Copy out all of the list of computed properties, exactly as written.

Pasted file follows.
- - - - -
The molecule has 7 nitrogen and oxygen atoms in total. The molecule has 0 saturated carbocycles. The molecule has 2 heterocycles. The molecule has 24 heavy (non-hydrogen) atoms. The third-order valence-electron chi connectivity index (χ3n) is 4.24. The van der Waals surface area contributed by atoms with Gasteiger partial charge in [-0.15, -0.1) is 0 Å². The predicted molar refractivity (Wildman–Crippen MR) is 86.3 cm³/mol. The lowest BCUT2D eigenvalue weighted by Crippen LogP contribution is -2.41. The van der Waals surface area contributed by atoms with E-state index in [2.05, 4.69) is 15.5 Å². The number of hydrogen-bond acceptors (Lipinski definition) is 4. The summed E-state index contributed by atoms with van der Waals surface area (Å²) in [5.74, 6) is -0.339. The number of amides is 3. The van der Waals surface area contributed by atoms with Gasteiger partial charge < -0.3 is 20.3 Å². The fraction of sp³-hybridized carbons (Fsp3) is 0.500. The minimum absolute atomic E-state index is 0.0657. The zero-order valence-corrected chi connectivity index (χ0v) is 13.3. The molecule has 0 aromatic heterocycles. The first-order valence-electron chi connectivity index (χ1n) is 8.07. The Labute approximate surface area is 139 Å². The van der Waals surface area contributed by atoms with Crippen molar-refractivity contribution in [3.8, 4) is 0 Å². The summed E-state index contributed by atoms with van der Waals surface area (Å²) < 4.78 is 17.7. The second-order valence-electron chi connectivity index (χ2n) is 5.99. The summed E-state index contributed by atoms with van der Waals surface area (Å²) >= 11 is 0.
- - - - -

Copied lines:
The molecule has 7 nitrogen and oxygen atoms in total. The molecule has 0 saturated carbocycles. The molecule has 2 heterocycles. The molecule has 24 heavy (non-hydrogen) atoms. The third-order valence-electron chi connectivity index (χ3n) is 4.24. The van der Waals surface area contributed by atoms with Gasteiger partial charge in [-0.15, -0.1) is 0 Å². The predicted molar refractivity (Wildman–Crippen MR) is 86.3 cm³/mol. The lowest BCUT2D eigenvalue weighted by Crippen LogP contribution is -2.41. The van der Waals surface area contributed by atoms with E-state index in [2.05, 4.69) is 15.5 Å². The number of hydrogen-bond acceptors (Lipinski definition) is 4. The summed E-state index contributed by atoms with van der Waals surface area (Å²) in [5.74, 6) is -0.339. The number of amides is 3. The van der Waals surface area contributed by atoms with Gasteiger partial charge < -0.3 is 20.3 Å². The fraction of sp³-hybridized carbons (Fsp3) is 0.500. The minimum absolute atomic E-state index is 0.0657. The zero-order valence-corrected chi connectivity index (χ0v) is 13.3. The molecule has 0 aromatic heterocycles. The first-order valence-electron chi connectivity index (χ1n) is 8.07. The Labute approximate surface area is 139 Å². The van der Waals surface area contributed by atoms with Crippen molar-refractivity contribution in [3.8, 4) is 0 Å². The summed E-state index contributed by atoms with van der Waals surface area (Å²) < 4.78 is 17.7. The second-order valence-electron chi connectivity index (χ2n) is 5.99. The summed E-state index contributed by atoms with van der Waals surface area (Å²) >= 11 is 0.